Lawmakers are in Bismarck this week for their organizational session, and a part of their organizing is finalizing bill drafts for consideration in the regular session next year. Tomorrow Governor Jack Dalrymple will give his budget address, laying out the executive branch’s model for funding the state government. After that, you can expect lawmakers to start announcing bills representing their view of how our tax dollars ought to be spent.
One area that’s sure to create some heat is funding for western North Dakota. A “surge” funding bill proposed by western lawmakers, which aims to appropriate some $800 million to oil patch communities within the first couple of weeks of the session, has already created a frayed relationship between Senate Majority Leader Rich Wardner of Dickinson and his counterpart House Majority Leader Al Carlson of Fargo (Carlson apparently claims he was blindsided by the bill).
There’s also an east/west divide over the funding. Western communities are going to be pitted against more populous (and thus more represented) eastern communities in funding fights. “Two important players are the Association of Oil Producing Counties, whose interests are obvious, and the Valley Prosperity Partnership,” writes former Grand Forks Herald publisher Mike Jacobs in a column today. “This last is a coalition of Red River Valley cities intent on ensuring that North Dakota’s current wealth is shared around. The VPP is the brainchild of William Marcil Sr., whose Forum Communications Co. owns this newspaper and others in the state.”
In addition to the “surge” bill there will be more legislation to address the share oil patch communities get of oil tax revenues. Western communities say that they’re dealing with the majority of the oil impacts, while getting a too-small share of oil tax revenues.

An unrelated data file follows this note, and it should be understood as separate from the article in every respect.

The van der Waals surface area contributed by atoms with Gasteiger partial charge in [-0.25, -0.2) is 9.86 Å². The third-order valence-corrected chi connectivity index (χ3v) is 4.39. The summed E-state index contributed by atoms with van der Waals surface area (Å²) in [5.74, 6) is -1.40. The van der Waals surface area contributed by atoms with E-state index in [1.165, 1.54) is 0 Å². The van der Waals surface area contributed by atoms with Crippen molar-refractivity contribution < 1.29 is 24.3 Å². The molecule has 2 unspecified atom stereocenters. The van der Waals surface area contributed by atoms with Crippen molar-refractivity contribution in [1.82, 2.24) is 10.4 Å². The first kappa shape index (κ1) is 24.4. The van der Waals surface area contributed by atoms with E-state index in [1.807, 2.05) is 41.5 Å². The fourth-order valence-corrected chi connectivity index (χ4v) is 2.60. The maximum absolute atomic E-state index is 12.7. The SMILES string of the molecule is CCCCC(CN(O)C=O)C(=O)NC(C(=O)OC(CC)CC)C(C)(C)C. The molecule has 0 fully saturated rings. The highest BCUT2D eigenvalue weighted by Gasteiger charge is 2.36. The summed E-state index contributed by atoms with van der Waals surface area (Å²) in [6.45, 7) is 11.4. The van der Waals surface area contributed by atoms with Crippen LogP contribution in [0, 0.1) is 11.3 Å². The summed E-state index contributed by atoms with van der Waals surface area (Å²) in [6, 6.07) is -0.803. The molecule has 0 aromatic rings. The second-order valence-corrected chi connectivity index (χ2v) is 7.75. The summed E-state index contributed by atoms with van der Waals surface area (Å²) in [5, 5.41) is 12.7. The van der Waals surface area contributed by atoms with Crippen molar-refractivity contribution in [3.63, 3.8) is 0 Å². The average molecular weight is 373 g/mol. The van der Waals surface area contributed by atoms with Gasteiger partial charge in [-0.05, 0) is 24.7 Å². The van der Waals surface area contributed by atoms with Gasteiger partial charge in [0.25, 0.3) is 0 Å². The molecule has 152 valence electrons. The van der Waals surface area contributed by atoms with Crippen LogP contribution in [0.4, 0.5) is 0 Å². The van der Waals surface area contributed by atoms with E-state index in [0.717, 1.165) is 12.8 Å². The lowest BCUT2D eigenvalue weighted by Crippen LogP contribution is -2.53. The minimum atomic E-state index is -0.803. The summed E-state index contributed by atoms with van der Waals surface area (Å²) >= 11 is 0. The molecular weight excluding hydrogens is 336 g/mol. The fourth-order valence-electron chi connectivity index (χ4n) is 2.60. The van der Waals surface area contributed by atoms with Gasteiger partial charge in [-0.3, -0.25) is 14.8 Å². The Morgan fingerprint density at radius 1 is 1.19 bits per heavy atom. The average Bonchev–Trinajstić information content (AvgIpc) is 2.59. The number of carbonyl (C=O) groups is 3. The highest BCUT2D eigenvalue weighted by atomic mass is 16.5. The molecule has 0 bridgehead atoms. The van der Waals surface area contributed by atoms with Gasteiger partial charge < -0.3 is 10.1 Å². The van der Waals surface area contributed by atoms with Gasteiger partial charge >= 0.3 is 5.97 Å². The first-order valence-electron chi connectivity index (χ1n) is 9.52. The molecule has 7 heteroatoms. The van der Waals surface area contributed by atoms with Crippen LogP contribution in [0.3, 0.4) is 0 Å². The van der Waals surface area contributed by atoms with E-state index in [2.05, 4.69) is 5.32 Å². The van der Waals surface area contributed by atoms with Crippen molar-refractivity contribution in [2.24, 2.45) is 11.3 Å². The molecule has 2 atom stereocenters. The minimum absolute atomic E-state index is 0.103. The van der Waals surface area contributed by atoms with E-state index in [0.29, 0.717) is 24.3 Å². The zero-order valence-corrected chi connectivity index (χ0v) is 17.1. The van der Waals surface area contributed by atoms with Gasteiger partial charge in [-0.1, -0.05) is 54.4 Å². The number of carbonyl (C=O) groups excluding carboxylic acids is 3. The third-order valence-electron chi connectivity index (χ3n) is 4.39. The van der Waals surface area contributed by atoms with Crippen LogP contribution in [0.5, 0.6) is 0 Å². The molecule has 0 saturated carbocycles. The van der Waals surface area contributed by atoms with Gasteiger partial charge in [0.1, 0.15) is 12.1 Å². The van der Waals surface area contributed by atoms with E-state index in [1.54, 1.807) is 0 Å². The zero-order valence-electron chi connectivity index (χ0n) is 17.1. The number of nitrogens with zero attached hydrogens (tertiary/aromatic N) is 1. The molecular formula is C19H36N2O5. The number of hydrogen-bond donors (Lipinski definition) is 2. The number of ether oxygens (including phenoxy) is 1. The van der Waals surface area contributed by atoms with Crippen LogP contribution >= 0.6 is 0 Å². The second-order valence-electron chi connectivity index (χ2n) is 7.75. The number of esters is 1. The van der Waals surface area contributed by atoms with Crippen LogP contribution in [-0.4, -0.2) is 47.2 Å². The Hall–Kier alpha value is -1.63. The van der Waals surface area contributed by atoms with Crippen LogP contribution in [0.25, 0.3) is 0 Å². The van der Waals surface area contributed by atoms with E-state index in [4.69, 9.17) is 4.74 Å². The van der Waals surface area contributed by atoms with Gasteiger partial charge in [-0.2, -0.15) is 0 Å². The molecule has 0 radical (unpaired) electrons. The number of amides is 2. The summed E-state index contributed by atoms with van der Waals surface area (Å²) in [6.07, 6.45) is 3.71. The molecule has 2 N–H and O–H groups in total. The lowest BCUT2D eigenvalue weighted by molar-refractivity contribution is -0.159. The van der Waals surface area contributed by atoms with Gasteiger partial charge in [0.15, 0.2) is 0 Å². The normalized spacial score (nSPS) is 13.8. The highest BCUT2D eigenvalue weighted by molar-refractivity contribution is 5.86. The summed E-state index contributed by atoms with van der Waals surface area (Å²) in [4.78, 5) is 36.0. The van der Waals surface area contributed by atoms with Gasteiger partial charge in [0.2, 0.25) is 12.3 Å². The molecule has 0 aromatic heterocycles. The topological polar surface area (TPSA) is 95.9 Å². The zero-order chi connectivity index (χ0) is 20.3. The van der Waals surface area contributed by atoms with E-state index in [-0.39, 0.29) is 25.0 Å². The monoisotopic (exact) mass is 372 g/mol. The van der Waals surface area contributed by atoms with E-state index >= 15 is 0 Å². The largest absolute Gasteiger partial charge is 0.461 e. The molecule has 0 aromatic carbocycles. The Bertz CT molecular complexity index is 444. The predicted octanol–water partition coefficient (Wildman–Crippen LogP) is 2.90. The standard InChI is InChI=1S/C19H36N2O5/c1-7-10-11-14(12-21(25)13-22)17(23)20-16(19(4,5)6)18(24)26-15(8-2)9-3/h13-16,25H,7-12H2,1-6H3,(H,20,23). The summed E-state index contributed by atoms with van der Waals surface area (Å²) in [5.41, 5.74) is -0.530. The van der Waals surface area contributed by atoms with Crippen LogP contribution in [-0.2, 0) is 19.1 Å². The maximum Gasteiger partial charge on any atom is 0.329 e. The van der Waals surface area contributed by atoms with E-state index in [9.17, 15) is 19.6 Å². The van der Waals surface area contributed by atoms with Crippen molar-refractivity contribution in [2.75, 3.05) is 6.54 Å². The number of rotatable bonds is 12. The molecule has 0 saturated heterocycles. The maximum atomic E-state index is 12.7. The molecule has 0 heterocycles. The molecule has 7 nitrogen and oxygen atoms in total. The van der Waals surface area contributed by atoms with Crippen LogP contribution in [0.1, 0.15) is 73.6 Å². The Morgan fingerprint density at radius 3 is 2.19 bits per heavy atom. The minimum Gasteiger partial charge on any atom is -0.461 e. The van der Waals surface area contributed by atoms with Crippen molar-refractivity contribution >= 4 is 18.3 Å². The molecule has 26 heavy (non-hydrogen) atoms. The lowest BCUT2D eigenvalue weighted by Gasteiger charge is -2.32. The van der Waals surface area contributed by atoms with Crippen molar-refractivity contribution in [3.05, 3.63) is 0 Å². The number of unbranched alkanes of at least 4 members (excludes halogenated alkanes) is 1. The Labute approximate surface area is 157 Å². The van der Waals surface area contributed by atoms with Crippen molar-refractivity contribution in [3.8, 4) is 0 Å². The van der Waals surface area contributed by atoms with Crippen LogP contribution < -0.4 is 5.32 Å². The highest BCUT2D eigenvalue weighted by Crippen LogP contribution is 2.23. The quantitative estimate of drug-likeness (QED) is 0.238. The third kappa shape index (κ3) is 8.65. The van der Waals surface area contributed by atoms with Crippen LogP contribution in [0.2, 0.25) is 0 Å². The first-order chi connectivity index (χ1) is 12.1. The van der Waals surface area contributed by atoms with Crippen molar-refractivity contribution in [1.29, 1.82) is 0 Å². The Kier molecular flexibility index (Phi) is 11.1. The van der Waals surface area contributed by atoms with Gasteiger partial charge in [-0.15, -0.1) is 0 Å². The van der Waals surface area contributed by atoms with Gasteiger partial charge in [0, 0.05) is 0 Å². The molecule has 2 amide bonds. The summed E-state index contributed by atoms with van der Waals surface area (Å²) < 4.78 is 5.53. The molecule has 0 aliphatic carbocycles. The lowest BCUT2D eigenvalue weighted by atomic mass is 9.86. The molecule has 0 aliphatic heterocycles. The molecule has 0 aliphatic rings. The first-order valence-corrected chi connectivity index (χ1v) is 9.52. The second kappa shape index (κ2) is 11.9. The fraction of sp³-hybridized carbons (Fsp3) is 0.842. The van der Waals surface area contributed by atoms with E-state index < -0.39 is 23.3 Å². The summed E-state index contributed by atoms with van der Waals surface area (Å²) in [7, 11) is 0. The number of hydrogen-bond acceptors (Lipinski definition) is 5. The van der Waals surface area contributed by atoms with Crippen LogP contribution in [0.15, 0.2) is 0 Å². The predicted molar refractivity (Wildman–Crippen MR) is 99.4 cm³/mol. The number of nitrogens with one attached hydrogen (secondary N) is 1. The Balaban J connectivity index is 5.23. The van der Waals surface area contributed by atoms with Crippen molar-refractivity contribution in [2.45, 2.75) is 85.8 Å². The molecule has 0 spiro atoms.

Taking a look at the trend in revenue disbursements for the gross oil and gas production tax, they sort of have a point (numbers from Legislative Council). In recent years oil tax revenues have skyrocketed, but the share going to the political subdivisions where the oil is produced hasn’t grown nearly as much. Though, to be fair, a lot of those dollars going to the state have also come back to the oil patch in the form of spending on highways, law enforcement, etc.
Still, it’s not hard to see why many in oil patch communities feel something is out of whack.
As you can see, in terms of percentage, the political subdivisions have been receiving of oil tax revenues had been declining until 2013:
There have been several changes in how these tax revenues are allocated over the years.
From 1957 to 1981, each county got 75 percent of the first $200,000 in oil tax revenues produced there, 50 percent of the next $200,000 in revenues and 25 percent of all revenues after that. The state got the rest. There were also distribution limits set for the counties, though the Legislature axed those in 2009.
This formula was amended in 1981, 2007, 2009 and 2013. Currently the counties are getting to keep more, but there are all sorts of dictates on how it’s allocated. County general funds get a percentage. School districts get a percentage. The Oil and Gas Impact Grant Fund got $240 million in the current biennium. The Outdoor Heritage Fund (the conservation fund the Legislature passed in 2013 to try and head off Measure 5) gets up to $30 million per biennium currently. There are also allocations to so-called “hub cities” based on percentages of employment in the mining category (which is where oil and gas workers fall).
It’s all very, very confusing.
At issue for this Legislature is a) will they make it less confusing and b) how much more will western counties get?
Looming in the background are a lot of ugly headlines about falling oil prices which have a lot of people skittish.